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The National unemployment rate was at 7.8 percent in December 2012, a major improvement from the previous December when the national rate was at 8.5 percent, according to the U.S. Bureau of Labor Statistics. The good news of a lower unemployment rate may be something that is being celebrated nationally, but for thousands of New Jersey residents looking for jobs, it is not a reality.

Baby Steps

After facing a major setback in late-October of 2012 with Superstorm Sandy, life is finally starting to return to normal for many. However, with that normalcy comes a reminder that the New Jersey unemployment rate is well above the national average—sitting at 9.6 percent in December 2012, according to the Asbury Park Press. Unlike the national average, New Jersey’s unemployment has grown in the past year, rising from 9 percent in December 2011. Despite the bleak sounding numbers—jobs have actually been created in the Garden State over the past couple years. In December alone there was a reported addition of 30,200 jobs from the previous month, and PolitiFact confirms that Chris Christie spoke true when he asserted that New Jersey has gained 75,000 private-sector jobs since he took office in 2010—and that assertion was before the December growth numbers were released. According to Joseph P. Seneca, an economics professor at Rutgers University, the true number of jobs added since Christie took office on January 19, 2010. With the December growth included, New Jersey has seen a growth of over 100,000 jobs since Christie’s term began.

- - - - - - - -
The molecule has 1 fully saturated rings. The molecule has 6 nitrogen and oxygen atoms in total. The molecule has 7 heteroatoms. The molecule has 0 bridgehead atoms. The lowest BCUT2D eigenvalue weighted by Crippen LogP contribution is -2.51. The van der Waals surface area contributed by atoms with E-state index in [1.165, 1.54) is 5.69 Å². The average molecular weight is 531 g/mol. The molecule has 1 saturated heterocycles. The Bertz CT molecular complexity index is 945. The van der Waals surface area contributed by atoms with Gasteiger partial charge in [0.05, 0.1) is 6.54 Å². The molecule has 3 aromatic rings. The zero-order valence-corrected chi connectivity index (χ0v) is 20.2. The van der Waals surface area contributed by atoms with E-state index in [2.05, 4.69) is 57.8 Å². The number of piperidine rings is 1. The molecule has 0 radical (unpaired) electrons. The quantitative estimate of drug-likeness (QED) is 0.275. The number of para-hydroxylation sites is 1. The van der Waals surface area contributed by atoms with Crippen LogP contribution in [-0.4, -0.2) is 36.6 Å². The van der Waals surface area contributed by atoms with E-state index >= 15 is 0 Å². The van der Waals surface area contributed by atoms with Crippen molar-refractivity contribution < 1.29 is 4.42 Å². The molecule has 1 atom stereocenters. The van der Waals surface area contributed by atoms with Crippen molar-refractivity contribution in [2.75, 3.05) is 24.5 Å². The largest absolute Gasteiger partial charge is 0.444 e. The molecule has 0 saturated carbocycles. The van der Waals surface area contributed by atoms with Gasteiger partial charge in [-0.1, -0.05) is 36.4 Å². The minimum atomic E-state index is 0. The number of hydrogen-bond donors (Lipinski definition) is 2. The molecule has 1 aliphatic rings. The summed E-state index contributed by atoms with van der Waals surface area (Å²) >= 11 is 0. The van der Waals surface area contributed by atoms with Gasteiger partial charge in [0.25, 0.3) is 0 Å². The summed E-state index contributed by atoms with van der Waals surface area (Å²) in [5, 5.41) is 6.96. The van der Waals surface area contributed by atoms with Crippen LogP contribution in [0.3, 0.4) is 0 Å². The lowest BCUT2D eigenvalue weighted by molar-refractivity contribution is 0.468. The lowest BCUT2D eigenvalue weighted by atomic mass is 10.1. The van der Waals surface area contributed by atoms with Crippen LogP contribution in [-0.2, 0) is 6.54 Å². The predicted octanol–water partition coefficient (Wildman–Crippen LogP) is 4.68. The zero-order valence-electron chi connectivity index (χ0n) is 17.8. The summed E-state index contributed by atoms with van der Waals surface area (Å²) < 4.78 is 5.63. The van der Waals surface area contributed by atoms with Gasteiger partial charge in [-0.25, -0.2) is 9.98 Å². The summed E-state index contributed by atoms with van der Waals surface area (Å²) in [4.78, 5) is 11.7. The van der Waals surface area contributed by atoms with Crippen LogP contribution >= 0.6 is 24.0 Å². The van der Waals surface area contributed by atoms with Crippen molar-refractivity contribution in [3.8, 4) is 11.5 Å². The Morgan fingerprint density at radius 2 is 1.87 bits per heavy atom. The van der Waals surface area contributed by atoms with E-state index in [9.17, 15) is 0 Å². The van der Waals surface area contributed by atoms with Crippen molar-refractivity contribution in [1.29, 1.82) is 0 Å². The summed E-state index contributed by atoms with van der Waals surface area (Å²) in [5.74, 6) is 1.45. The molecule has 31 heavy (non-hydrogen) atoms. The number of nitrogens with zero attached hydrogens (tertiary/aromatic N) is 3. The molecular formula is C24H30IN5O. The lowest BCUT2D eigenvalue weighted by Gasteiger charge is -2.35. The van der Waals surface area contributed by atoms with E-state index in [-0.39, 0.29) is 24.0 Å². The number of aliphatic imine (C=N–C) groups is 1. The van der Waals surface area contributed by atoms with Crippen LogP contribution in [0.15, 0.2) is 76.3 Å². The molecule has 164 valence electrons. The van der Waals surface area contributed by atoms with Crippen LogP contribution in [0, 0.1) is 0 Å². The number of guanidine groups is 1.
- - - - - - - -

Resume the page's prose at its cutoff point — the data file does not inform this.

So What Is the Issue?

Despite having the set-back of dealing with the massive destruction caused by Sandy, jobs are up in New Jersey, so why are so many still without? One of the major hurdles to face in New Jersey is the fact that much of the job growth has come in the Leisure and Hospitality sector—and many of these jobs are only seasonal. New Jersey relies heavily on its tourism industry and that means there are always plenty of hospitality jobs to go around—servers, bartenders, and other service-related jobs. According to PolitiFact, you must pair the growth being mainly in this sector with the fact that this industry has the highest proportion of its employees at minimum wage or below—for example, most servers make $2.13 per hour, meaning their actually pay is reliant solely on tips as the pay check merely covers their taxes.

The New Jersey job situation will only improve once other industries, with year-round positions, are hiring.

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Ashely Wilson is a part of a team of writers who have contributed to tons of blogs about business. Follow her @ashelymarie1985 to see what else she has to say!


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